• Bill Davenport

    Angstrom Gallery

    The eighteen small works in Bill Davenport’s latest show ranged from boyish sight gags like Bummer, 1999, an enameled bean can and golf ball arranged to suggest a missed putt, to the inscrutable fluff of Pair of Lint Sculptures, 1998, in which a couple of fat, ill-formed pancakes made from the detritus of a clothes dryer are displayed with absurd care on a neat little white shelf. The tension between slick gallery presentation and deliberate craftlessness was a constant in the show, as was the impression that one had entered a realm of flattened hierarchies where transgression against conventional

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  • Eleanor Antin

    Los Angeles County Museum of Art (LACMA)

    Eleanor Antin left New York for Southern California in 1968. Even though her art has been chiefly handled by a Manhattan gallery, Ronald Feldman Fine Arts, the move proved definitive, and its implications decisive for her career. This was clear in the context of Antin’s recent thirty-year retrospective. The exhibition had some of the incongruities of atmosphere we might expect to accompany the hometown showing of an artist claimed as a “native son”: There was plenty of affection on offer, and not a little neglect. Devoted visitors, for example, were said to have returned for second and third

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  • Lawrence Weiner

    Regen Projects

    In black sans serif on silver Mylar the words “PURE AIR OF THE HIGH MOUNTAINS” and “BURNT RUBBER” appear across the packaging for the perfume Odeur 53, in French and English, along with an invitation to “CREATE AROUND YOU THE SMELL THAT YOU LIKE.” With graphic design by Marc Atlan for Comme des Garçons, the antiseptic aesthetic of the product, from its austere gray box with prominent bar code to the empirical bluntness of the chunky rectangular bottle and talcum-powder-with-a-frisson-of-nail-polish-remover scent, succeeds by finding within the “undesigned,” indexical, informational look of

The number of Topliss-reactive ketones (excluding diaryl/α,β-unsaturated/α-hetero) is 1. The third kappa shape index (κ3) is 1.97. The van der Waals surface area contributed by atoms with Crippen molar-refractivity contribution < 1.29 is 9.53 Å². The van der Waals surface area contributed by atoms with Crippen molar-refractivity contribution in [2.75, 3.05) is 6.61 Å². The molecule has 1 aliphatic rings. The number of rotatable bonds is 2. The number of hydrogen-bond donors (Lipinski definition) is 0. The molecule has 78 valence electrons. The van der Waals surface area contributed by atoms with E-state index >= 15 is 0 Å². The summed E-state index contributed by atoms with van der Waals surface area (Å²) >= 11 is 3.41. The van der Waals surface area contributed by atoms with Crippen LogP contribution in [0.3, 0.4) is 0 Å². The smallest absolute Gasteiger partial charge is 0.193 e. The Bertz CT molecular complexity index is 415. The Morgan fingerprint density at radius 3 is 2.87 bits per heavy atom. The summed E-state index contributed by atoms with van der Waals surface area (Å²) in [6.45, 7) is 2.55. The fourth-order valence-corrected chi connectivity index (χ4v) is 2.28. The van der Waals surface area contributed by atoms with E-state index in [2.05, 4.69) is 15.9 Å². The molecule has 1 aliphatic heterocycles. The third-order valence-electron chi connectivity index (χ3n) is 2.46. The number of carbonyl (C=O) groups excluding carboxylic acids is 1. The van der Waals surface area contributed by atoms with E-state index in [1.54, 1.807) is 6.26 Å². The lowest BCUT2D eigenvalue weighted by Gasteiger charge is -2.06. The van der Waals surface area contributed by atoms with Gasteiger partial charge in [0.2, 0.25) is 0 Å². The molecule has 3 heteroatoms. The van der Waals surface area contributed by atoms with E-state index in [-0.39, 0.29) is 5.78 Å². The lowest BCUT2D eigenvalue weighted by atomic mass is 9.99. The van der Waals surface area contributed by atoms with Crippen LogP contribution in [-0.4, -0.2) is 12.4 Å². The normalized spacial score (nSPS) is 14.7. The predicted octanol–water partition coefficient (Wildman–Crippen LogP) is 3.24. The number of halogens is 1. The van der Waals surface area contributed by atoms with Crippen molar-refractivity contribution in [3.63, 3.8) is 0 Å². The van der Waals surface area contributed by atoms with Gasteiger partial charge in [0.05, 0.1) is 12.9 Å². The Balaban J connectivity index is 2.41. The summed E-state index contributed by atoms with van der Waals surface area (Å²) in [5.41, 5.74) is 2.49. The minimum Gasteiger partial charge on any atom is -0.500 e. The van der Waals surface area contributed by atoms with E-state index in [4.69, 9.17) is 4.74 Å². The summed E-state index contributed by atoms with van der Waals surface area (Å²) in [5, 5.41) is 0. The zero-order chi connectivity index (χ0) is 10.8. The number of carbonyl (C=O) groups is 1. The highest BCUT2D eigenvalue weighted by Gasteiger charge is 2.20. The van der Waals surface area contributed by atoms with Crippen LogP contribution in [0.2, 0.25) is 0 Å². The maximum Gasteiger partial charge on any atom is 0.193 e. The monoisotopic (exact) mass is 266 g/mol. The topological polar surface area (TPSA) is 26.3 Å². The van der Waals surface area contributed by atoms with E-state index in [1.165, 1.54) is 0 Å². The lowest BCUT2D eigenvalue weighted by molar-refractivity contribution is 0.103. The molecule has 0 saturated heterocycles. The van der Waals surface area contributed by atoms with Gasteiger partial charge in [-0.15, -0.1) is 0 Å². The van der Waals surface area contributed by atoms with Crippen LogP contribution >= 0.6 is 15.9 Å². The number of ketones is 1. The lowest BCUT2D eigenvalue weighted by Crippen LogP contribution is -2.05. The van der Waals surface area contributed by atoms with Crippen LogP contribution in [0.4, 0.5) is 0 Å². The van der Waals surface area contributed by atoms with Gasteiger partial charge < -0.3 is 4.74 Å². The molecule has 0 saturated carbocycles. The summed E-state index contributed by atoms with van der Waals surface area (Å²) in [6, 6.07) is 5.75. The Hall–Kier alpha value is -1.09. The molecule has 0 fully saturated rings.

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  • Mowry Baden

    Post Wilshire and Downtown

    Mowry Baden’s latest offering reiterated the artist’s preoccupation with how we position ourselves relative to sculpture, furniture, and other objects, and how such things position us. The three works on view played with the form, material, and meaning of one of the artist’s favorite subjects (and one of the most loaded pieces of furniture most of us know): the bed. Unlike many of Baden’s pieces, which lure the viewer with improvised gizmos and less-than-high-tech interactive scenarios into games of gratification and frustration, these works engage the viewer in a more contemplative manner (

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